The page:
After lunch I worked on the training concepts a bit more on my own and then jumped into the Clearleft Interns Playback session where they were pitching two product concepts to the team. The purpose of the session was to decide on which concept to pursue for the remaining 6-weeks of their internship.

The conference room held a high energy as we walked in, and as Chris began presenting their concepts with beautiful videos that demonstrated their ideas, I think we were all really impressed at their work.

clearleft interns playback 1

clearleft interns playback 2

clearleft interns playback 3

You can read more about their project and the concept that they've chosen to pursue on their blog: http://clearleftinterns.tumblr.com/

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John Ellison

Day 22: Silverback, Stories & Blog Workshop

5 min read

kicking off the blog workshop

Context

At this point in my 90 Day journey at Clearleft, I had narrowed in on two main projects: Silverback and the Clearleft Training Project. I spent the majority of Day 22 working on documenting Silverback's functionality and core use cases. I also worked with Andy P. to refine the stories we generated for the Clearleft Training Project on Day 19. Andy did most of the leg work with writing and refining the stories because documenting the use cases for Silverback took longer than I expected.

I also had the pleasure of sitting down with Anna Roback and talking about her career journey. Anna is in the process of documenting her transition from being a teacher to becoming a UX Designer while holding down the fort as a mother and a wife. I had a lot of fun hearing about Anna's story and am greatly looking forward to seeing how she decides to share her story.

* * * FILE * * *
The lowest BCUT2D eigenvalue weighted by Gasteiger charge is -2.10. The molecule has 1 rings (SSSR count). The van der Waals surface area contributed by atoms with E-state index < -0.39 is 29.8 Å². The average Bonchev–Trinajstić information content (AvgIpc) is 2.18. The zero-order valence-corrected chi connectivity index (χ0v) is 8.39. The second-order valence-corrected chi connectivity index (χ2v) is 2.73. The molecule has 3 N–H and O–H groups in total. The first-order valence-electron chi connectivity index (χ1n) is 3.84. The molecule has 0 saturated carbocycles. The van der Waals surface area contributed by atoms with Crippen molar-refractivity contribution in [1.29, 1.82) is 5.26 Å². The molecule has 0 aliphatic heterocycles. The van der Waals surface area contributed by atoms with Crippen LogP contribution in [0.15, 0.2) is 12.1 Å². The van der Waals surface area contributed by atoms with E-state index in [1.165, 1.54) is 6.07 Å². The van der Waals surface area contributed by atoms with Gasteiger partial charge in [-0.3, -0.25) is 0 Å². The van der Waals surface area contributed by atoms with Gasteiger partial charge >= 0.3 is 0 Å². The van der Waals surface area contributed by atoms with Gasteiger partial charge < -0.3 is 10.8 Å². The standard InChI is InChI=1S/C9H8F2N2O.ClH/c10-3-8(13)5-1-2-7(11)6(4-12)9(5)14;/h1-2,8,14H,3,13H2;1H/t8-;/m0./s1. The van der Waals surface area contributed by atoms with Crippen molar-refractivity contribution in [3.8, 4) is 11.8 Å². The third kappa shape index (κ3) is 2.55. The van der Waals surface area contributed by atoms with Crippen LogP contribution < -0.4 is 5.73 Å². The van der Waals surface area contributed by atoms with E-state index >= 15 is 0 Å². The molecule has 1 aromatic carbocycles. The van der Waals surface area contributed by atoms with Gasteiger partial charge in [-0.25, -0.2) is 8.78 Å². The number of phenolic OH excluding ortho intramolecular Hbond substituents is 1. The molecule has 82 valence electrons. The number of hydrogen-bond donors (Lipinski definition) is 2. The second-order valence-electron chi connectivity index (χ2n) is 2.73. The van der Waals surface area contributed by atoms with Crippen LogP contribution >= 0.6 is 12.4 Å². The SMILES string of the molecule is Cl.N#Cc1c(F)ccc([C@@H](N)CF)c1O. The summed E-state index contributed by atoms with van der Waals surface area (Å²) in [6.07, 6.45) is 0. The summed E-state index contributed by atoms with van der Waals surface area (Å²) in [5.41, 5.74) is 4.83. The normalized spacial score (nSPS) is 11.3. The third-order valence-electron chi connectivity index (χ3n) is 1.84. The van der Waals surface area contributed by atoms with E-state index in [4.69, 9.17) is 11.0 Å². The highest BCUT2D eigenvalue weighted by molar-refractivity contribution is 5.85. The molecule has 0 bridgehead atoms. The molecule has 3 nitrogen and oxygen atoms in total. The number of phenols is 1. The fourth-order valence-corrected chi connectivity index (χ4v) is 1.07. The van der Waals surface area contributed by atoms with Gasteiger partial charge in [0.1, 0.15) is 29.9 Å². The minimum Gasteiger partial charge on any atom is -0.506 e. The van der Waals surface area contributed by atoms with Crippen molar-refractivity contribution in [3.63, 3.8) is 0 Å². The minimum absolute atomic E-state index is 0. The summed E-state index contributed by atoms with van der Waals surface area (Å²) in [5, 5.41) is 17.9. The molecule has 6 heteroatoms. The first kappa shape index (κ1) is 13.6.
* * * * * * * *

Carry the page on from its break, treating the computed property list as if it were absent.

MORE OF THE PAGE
Clearleft Interns Blog Workshop

Last week, a group of three new interns joined Clearleft to work on a really cool product design project. They were given a fascinating brief:

As a team we'd like you to create a product or service that utilises digital technology to enrich the lives of local residents. ... we'd like you to consider the following as part of any solution: - You should solve real rather than imagined problems. - Your solution should be theoretically possible and demonstrable. - The solution should work at city scale. - Any solution should include both a physical and a digital component - Consider the role of sensor networks, "big data", the potential of connected devices and the Internet of Things - Consider the privacy and environmental implication of your solution

Within the first couple days Chris, Monika and Chloe had a blog up and running and were documenting their project's process.

I was really impressed with their work and the way they approached the problem and though it could be cool to spend a little time together creating a bit of a content strategy for their blog. The three of them seemed keen so we went downstairs to the auditorium and spent an hour or so exploring their goals as individuals and a team for their blog.

Kicking Off The Workshop

I was curious to know more about their experience in working at Clearleft and how they've found the project so far. It was a good transition into talking about their blog. I confessed my secret desire to join their project, and expressed my appreciation for the project's complexity.